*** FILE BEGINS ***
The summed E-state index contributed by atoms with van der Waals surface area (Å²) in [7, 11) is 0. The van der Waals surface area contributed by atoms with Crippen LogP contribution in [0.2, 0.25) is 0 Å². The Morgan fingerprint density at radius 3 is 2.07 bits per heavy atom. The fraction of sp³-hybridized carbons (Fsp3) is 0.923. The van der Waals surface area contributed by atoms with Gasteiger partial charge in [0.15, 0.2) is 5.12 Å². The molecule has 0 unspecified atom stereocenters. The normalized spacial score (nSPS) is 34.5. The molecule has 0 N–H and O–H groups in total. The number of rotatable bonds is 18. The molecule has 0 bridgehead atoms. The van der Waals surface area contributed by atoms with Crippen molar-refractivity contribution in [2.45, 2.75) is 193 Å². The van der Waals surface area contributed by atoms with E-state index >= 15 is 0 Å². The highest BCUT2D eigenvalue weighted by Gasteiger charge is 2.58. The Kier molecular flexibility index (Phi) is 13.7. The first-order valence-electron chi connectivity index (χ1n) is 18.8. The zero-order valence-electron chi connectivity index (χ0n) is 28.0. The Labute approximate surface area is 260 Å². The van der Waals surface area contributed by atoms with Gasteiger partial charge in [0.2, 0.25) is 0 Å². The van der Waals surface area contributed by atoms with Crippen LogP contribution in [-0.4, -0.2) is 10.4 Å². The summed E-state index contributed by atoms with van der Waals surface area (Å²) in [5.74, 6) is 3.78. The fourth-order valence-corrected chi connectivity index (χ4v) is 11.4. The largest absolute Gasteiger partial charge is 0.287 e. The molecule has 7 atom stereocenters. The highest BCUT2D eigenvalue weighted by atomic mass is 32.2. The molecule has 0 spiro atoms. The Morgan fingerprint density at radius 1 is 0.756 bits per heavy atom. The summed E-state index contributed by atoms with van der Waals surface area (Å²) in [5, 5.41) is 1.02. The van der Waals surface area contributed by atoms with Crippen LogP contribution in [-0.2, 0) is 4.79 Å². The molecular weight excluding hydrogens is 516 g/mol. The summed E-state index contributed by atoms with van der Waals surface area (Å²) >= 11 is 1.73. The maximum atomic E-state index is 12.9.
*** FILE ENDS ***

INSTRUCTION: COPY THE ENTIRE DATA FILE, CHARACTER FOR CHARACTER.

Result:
The summed E-state index contributed by atoms with van der Waals surface area (Å²) in [7, 11) is 0. The van der Waals surface area contributed by atoms with Crippen LogP contribution in [0.2, 0.25) is 0 Å². The Morgan fingerprint density at radius 3 is 2.07 bits per heavy atom. The fraction of sp³-hybridized carbons (Fsp3) is 0.923. The van der Waals surface area contributed by atoms with Gasteiger partial charge in [0.15, 0.2) is 5.12 Å². The molecule has 0 unspecified atom stereocenters. The normalized spacial score (nSPS) is 34.5. The molecule has 0 N–H and O–H groups in total. The number of rotatable bonds is 18. The molecule has 0 bridgehead atoms. The van der Waals surface area contributed by atoms with Crippen molar-refractivity contribution in [2.45, 2.75) is 193 Å². The van der Waals surface area contributed by atoms with E-state index >= 15 is 0 Å². The highest BCUT2D eigenvalue weighted by Gasteiger charge is 2.58. The Kier molecular flexibility index (Phi) is 13.7. The first-order valence-electron chi connectivity index (χ1n) is 18.8. The zero-order valence-electron chi connectivity index (χ0n) is 28.0. The Labute approximate surface area is 260 Å². The van der Waals surface area contributed by atoms with Gasteiger partial charge in [0.2, 0.25) is 0 Å². The van der Waals surface area contributed by atoms with Crippen LogP contribution in [-0.4, -0.2) is 10.4 Å². The summed E-state index contributed by atoms with van der Waals surface area (Å²) in [5.74, 6) is 3.78. The fourth-order valence-corrected chi connectivity index (χ4v) is 11.4. The largest absolute Gasteiger partial charge is 0.287 e. The molecule has 7 atom stereocenters. The highest BCUT2D eigenvalue weighted by atomic mass is 32.2. The molecule has 0 spiro atoms. The Morgan fingerprint density at radius 1 is 0.756 bits per heavy atom. The summed E-state index contributed by atoms with van der Waals surface area (Å²) in [5, 5.41) is 1.02. The van der Waals surface area contributed by atoms with Crippen LogP contribution in [-0.2, 0) is 4.79 Å². The molecular weight excluding hydrogens is 516 g/mol. The summed E-state index contributed by atoms with van der Waals surface area (Å²) >= 11 is 1.73. The maximum atomic E-state index is 12.9.